Starring Deborah Foreman, Deborah Goodrich, Jay Baker, Clayton Rohner, Amy Steel
Directed by Fred Walton
Distributed by Scream Factory
Striking the right balance between horror and comedy is a tricky prospect few films can achieve successfully. More often than not it seems the best approach is having the filmmakers write and direct with a focus on horror while the actors to grease up funny bones. Situational humor can be easy to find in horror without making it contrived. One of the best examples of making it work is April Fool’s Day (1986), which comes from Frank Mancuso, Jr., a man who had already made his name in the horror business by producing every Friday the 13th sequel, from Part 2 (1981) to A New Beginning (1985). Mancuso, Jr. could no doubt see the writing on the walls by 1986: the slasher era was over… but it was ripe for parody – and after staking claim to one infamous calendar date, why not go for another?
Muffy St. John (Deborah Foreman) has invited her cousin, Skip (Griffin O’Neal) and a bunch of friends to her family’s island mansion for a weekend of guffaws and gags leading up to the upcoming April Fools’ Day. Everyone is super pumped and having a blast on the ferry ride over… until a mishap causes a deckhand to lose an eye. Shaken but determined to have a killer weekend everyone files into the mansion and begins to settle in when Muffy’s various pre-staged pranks are gradually revealed. This was largely expected. What isn’t expected, though, is someone killing off members of the group one by one.
Truthfully, there isn’t a lot to the story here. A bunch of wacky friends show up for a weekend of getting loaded and laid and then people begin to die; not much to it. There are a few third act reveals that inject a little exposition into the mystery but the real enjoyment here comes from watching what feels like a lost Friday the 13th sequel with the comedy dialed up but not out of control. Most of Muffy’s guests are already predisposed to yucking it up but she, being the host, manages to one-up just about everyone with her own odd brand of humor. And since we are told most of these friends haven’t ever met before the relaxed vibes they all bring to the party-heavy weekend feel legit, even though everyone doesn’t truly know each other. I found everyone in the cast to be on equal footing in terms of ability but seeing Thomas F. Wilson doing comedic relief a year after playing Biff Tannen is pretty great, and Amy Steel, who made one helluva Final Girl in Friday the 13th Part 2, brings that same intensity and physicality to her role here. Oh, and Deborah Foreman is just beyond charming.
Much of the flack the film received upon release was focused on the ending. Without spoiling anything I think it’s fair to say viewers are going to be split into love it/hate it camps with few falling somewhere in the middle. I’d like to think most people are in the “love it” group because it’s audacious and clever and one of my favorite reveals in horror; another bonus is that it makes repeat viewings worthwhile because it bolsters a search for hidden clues. One unfortunate exclusion, though, on this Blu-ray release is the lack of any features of deleted material related to the film’s two original endings. A few mentions of them are made in the extras but the infamy regarding the re-tooled third act is the kind of history that should’ve been given a dedicated featurette. Knowing Paramount and their policies at the time, that footage is long gone unless someone has a workprint VHS that is yet to be uncovered.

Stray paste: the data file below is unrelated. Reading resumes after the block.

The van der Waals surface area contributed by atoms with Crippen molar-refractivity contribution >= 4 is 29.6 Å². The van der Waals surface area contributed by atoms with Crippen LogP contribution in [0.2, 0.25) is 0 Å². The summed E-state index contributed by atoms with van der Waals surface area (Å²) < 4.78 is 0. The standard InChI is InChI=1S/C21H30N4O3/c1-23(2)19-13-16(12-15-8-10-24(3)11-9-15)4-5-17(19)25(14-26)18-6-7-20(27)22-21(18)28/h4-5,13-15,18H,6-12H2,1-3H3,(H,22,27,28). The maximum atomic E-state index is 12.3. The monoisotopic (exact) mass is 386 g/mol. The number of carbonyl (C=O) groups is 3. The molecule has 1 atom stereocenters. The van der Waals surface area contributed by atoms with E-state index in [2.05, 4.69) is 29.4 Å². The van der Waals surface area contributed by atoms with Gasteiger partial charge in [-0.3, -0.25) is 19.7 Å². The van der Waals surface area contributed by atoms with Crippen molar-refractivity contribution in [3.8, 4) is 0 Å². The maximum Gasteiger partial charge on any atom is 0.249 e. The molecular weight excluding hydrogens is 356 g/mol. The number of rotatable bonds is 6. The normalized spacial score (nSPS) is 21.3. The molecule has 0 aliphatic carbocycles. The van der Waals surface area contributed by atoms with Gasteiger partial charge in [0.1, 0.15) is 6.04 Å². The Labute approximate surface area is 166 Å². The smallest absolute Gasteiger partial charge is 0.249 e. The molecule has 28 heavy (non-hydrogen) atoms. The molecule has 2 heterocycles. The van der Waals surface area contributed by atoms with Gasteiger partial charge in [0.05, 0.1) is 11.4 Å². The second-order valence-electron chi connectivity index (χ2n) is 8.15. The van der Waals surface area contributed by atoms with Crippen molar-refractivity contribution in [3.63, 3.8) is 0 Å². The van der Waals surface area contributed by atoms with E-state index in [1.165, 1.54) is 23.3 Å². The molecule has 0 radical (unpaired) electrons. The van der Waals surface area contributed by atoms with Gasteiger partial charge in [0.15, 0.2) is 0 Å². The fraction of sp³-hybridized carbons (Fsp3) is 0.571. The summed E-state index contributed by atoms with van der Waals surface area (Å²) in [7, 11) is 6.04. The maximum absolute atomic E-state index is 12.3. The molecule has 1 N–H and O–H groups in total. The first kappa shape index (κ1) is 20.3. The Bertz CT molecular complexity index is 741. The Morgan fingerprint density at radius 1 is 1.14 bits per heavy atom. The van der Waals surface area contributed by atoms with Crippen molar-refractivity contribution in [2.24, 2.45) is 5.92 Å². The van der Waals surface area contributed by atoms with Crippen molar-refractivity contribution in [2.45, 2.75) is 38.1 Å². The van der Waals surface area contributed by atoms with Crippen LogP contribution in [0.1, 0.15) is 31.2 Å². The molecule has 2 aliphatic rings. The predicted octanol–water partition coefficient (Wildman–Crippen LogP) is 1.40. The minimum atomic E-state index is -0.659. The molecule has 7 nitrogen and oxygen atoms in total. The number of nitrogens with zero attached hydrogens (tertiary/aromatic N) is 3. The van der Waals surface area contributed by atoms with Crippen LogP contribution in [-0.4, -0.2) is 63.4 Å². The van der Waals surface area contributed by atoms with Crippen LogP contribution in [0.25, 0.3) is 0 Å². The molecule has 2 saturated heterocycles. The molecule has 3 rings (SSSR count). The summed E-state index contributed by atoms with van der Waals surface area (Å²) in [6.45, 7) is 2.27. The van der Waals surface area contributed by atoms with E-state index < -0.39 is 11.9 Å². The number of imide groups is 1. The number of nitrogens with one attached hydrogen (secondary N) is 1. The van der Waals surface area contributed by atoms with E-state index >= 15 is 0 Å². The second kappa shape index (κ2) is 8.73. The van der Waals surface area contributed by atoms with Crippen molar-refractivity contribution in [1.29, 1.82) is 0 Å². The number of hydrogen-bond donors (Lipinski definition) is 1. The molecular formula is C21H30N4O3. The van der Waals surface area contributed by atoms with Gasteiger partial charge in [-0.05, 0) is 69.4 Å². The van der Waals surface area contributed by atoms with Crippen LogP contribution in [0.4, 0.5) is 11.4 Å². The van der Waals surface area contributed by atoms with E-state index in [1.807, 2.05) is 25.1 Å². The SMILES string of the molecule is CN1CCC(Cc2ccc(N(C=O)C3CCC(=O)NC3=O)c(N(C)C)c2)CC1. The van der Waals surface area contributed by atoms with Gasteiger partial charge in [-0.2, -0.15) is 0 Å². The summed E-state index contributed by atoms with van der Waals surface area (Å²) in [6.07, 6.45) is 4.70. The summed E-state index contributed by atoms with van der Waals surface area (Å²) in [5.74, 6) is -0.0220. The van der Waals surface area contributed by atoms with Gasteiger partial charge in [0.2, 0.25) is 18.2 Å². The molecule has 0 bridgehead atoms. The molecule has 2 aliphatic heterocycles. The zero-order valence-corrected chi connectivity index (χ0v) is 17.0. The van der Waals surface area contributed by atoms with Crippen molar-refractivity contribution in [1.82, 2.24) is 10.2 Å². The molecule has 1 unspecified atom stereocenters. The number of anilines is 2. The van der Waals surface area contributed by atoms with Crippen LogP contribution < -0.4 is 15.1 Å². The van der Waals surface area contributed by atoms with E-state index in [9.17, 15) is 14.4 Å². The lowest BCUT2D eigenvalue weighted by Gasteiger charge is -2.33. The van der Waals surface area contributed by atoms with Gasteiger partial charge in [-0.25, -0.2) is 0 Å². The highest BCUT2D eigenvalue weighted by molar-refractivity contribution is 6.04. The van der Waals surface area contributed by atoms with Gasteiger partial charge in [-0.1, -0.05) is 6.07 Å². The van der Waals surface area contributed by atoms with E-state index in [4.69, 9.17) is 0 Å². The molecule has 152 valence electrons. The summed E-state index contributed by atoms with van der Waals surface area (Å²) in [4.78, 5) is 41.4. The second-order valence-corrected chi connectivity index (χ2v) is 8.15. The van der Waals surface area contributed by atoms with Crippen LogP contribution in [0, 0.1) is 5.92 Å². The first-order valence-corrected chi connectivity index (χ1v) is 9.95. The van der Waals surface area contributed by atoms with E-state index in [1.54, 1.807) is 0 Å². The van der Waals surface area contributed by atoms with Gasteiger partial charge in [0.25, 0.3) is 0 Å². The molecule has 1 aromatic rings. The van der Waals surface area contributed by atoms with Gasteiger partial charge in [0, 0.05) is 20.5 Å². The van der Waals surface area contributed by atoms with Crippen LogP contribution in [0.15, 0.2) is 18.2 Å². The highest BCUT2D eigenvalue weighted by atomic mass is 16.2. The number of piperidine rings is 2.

Finally making its HD debut from Scream Factory, no provenance is given for the film’s 2.35:1 1080p image (it was likely an existing master supplied by Paramount) but who cares when the picture looks THIS good? Cinematographer Charles Minsky’s lensing looks razor-sharp. Once the picture moves past the opening optical credits (which are expectedly a bit dirty and grainy) the image proper unfolds and, man, this thing is just a beaut. Film grain is active and organic – never noisy or problematic even in the darkest shots. Colors are dense in saturation, with most primaries popping amidst the range of earthy tones provided by the island. Fine detail and overall definition are superb. Even nighttime scenes feature strong contrast, allowing the picture to retain detail when lighting is minimal.
Audio options are slightly unique here; there are English DTS-HD MA tracks in either 5.1 surround sound remix or 2.0 dual mono. I tend to favor multi-channel and that sounded like the clear winner to my ears. Much of the film is dialogue-heavy, with composer Charles Bernstein providing scant scoring – the official soundtrack release runs around 30 minutes – and much of his work sounds like Harry Manfredini’s cues from the Friday the 13th series. Deliberate, sure, and a bit deflating but because those sounds are so inextricably connected to Jason’s brand of mayhem it does help to heighten tension a bit. Subtitles are available in English.
- NEW Horror with A Twist – an interview with director Fred Walton
- NEW Well of Lies – an interview with actress Deborah Goodrich Royce
- NEW Looking Forward to Dessert – an interview with actor Clayton Rohner
- NEW Bloody Unforgettable – an interview with composer Charles Bernstein
- NEW The Eye of Deception – an interview with cinematographer Charles Minsky
- Theatrical Trailer
- TV Spots
- Optional English subtitles for the main feature
It had been a good 15 years or more since I last watched this film and it was great to see it not only holds up well but cleans up just as nicely, too. Scream Factory nailed this release across the board (mostly), making this a must-have for fans.